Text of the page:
No books, no quotes, no signs of hope are needed right now. Whatever that person needs, they will take. Even if it’s just lying on the sofa staring into space, or sleeping, or watching daytime TV while everyone is out being sociable and ‘family’. And give it to them, with grace and love and no expectations of ‘snapping out of it’ or ‘cheering up’. The parent’s love-pain will soon travel from the wound in the pit of their stomach back up to the heart, and they will return to the present. But, right now, they just need to be with them again.

620302acd7c2d0cb56b149bc2fcd2548.jpg

Comforting colouring pages

Colouring is an effective meditative and calming activity. Sometimes, when you’re feeling particularly low there is simply nothing you can do. Your mind is fuzzy, you feel confused, deeply sad, and detached from those around you.

Keeping a colouring book handy is a good idea; however, for times when you need something ‘here and now’ I’ve created a set of colouring pages for you to download and print off. Some are simple, others a little more detailed, but nothing is too intricate as, let’s face it, it can be hard to see the lines though weary, tear-filled eyes.

Colour them anyway you like, and take some time to rest your mind. I will add to these pages so keep checking for more, and if there is something you have in mind, send me a message and I’ll see what I can do… Oh and don’t forget to share your finished pieces with me if you want to.

[Note: please click on the link below each image to download a print PDF as this will be better quality than the image. Also ensure your printer settings are set to A4 fit to page.]

 

 

 

 

 

 

 

 

                         

Biblical breadcrumbs, books and bereavement

 

On Sunday I attended my church’s All Souls service, which is held to remember those we have loved and lost. I have been to this ever since we lost Abi. The vicar’s sermon focused on this passage. What he said resounded with me so much that I had to replicate it here for you to read.

OK, so Jesus is out and about doing his amazing stuff, healing, miracles, powerful words… and the prophet and Jesus’ relative, John the Baptist, is locked up thanks to bad King Herod. John the Baptist was a special guy. He was sent by God to prepare people for the arrival of Jesus. He was a bit rough and ready, shouting at folk and eating grubs, someone we may all think was a bit of an oddball. Herod was intrigued by him, yet scared of the reaction he was causing so he locked him up. The only problem was Herod’s wife, she hated John and tricked Herod into executing him.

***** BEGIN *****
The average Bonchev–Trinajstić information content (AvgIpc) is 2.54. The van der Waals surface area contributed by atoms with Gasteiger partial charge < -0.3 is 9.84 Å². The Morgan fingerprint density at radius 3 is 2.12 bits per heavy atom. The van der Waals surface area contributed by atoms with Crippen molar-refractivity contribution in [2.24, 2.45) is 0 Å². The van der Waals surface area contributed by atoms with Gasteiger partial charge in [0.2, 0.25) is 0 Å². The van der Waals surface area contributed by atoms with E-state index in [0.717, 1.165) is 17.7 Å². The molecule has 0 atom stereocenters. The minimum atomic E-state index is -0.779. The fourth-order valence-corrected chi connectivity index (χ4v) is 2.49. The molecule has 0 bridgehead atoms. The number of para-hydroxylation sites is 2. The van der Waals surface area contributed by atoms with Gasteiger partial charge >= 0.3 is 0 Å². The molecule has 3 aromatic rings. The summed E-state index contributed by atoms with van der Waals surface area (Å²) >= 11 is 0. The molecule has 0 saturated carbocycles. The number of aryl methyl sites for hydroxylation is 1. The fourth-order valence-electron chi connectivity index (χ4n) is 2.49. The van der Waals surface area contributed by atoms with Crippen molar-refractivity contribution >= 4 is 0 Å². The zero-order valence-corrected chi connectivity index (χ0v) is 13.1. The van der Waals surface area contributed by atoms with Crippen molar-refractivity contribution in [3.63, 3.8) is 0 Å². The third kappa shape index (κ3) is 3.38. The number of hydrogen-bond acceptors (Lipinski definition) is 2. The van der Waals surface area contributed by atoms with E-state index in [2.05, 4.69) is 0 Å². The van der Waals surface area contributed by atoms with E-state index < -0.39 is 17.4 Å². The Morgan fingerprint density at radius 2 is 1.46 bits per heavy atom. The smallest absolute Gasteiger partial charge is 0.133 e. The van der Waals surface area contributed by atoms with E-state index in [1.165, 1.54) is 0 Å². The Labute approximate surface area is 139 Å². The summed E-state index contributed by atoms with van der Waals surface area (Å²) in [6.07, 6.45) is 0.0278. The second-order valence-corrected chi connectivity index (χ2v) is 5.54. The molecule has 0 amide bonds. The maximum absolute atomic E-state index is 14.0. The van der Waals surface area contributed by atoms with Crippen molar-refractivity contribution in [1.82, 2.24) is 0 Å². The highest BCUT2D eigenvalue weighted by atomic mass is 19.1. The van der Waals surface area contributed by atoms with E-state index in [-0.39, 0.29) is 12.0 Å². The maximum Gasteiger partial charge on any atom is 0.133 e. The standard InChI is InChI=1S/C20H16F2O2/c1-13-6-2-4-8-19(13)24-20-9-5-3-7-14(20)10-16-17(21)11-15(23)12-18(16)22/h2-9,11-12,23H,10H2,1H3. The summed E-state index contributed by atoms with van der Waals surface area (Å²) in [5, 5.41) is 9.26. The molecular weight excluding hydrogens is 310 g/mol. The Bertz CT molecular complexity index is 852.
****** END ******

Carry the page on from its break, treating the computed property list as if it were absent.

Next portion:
On Herod’s birthday the daughter of Herodias danced for the guests and pleased Herod so much that he promised with an oath to give her whatever she asked. Prompted by her mother, she said, “Give me here on a platter the head of John the Baptist.” The king was distressed, but because of his oaths and his dinner guests, he ordered that her request be granted and had John beheaded in the prison. His head was brought in on a platter and given to the girl, who carried it to her mother. John’s disciples came and took his body and buried it. Then they went and told Jesus. (Matthew 14: 6-12)

So, Jesus has just had the sad news that John has been killed, and it is not what he says but what he does that is so remarkable.

When Jesus heard what had happened, he withdrew by boat privately to a solitary place. Hearing of this, the crowds followed him on foot from the towns. When Jesus landed and saw a large crowd, he had compassion on them and healed their sick.